Food & Farming

Food for Thought: Create New England Regional Food System That Addresses Climate Crisis, Feeds Everyone


Much of what is both produced and consumed in Rhode Island is milk and potatoes. (Frank Carini/ecoRI News)

A robust regional food system that would provide much of New England’s sustenance is a must if the six states really want to help mitigate the climate crisis and be food secure as the world simultaneously burns and floods.

The pandemic and rapidly escalating climate change have shown us the vulnerability of the global food system. The time is now to create a regional one. The global food system is beginning to collapse.

“Our food system is global. There are growing risks of simultaneous major crop losses in different regions in the world, which will really affect food availability and prices. This is not what we’re seeing right now, but in the coming decades that’s one of the things I’m really scared of,” John Marsham, a professor of atmospheric science at the University of Leeds, recently told The Guardian.

To meet the requirements of an aspirational but prudent document published nearly a decade ago — for New England to produce 50% of the region’s food needs by 2060 — farmland under cultivation in the six-state region would need to increase from about 5% to 15%. Rhode Island struggles to stay around 6%.

The guiding-light report does note that “it is worth knowing that if pressed, New England could produce two-thirds of its own food.” But let’s not get ahead of ourselves.

Published in 2014, A New England Food Vision’s ambitious goal requires the region turning back the clock nearly eight decades. To get to 50 by 60, would demand tripling the amount of farmland in production, from 2 million acres to 6 million, to feed more than 15 million New Englanders based on the U.S. Department of Agriculture’s MyPlate recommended diet.

Currently, New England produces about 10% of the food it consumes. In Rhode Island, that percentage gets cut in half. Much of what is produced and consumed here is milk and potatoes, according to Ken Ayars, chief of the Division of Agriculture at the Rhode Island Department of Environmental Management.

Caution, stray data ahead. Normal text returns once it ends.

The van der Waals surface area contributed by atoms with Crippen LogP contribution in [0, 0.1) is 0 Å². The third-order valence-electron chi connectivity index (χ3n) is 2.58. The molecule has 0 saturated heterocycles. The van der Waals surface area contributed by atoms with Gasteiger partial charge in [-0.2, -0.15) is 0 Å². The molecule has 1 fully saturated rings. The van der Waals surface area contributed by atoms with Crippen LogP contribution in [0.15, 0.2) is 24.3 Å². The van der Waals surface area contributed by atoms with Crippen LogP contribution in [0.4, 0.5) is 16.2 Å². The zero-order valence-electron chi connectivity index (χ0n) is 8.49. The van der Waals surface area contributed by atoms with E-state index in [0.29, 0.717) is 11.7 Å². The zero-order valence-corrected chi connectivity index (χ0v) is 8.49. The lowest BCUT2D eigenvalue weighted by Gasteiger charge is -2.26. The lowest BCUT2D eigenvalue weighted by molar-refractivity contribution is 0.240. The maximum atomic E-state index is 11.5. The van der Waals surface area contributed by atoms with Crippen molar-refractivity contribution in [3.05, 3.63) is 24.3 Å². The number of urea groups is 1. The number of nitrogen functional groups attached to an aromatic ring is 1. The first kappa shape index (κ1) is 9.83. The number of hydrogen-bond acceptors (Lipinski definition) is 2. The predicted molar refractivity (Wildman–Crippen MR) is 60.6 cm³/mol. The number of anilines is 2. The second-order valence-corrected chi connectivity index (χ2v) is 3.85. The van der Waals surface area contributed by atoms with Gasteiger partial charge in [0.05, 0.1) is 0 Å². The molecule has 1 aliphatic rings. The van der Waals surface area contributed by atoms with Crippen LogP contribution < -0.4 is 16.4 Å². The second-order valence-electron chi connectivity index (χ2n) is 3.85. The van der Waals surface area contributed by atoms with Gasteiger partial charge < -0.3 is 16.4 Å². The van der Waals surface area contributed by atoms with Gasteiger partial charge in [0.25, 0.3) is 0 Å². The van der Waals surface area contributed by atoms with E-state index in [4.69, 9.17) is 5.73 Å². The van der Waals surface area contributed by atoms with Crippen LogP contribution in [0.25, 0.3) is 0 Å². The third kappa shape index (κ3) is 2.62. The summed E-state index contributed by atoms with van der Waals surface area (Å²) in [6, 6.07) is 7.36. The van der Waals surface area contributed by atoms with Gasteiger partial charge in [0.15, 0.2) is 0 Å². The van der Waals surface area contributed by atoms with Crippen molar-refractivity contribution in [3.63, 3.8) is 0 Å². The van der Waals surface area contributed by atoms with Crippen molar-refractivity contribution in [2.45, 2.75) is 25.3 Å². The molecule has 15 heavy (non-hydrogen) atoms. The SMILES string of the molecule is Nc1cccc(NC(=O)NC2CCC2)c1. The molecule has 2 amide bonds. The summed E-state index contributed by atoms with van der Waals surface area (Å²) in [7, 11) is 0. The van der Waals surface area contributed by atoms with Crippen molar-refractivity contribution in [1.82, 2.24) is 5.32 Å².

In 1945, New England had about 6 million acres growing and producing food. Since then, Rhode Island has lost some 80% of its farmland to development. More recently, in Massachusetts from 1999 to 2005, land was developed at a rate of 22 acres a day, converting some 40,000 acres of farmland and forest to residential use, according to a 2009 Mass Audubon report.

A mid-20th-century level of farmland acreage would support the production of all of New England’s vegetables, half its fruits, all of its grass-fed dairy, beef, and lamb, and all pastured pork, poultry, and eggs, according to the Food Solutions New England report.

The other 50% would be imported, including most of the grain we consume — for both humans and animals — plus fruits, oils, nuts, coffee, tea, chocolate, and sugar.

The problem is that most of those missing farmland acres are now covered by asphalt and concrete. For example, just over a decade ago, in 2012, the University of Rhode Island paved over about 15 acres of prime agricultural soil in the Flagg Road/Plains Road area to build a parking lot and a new road. This asphalt assault came two years after the university unveiled its “Think Big. We Do.” marketing campaign.

“We’re rapidly losing farmland, let alone expanding farmland to grow more food,” said Julianne Stelmaszyk, director of food strategy for Rhode Island Commerce. “We have to decide how we balance our investment in our working lands and working waters and our food system with our other priorities around economic development and housing and renewable energy, which are all equally important.”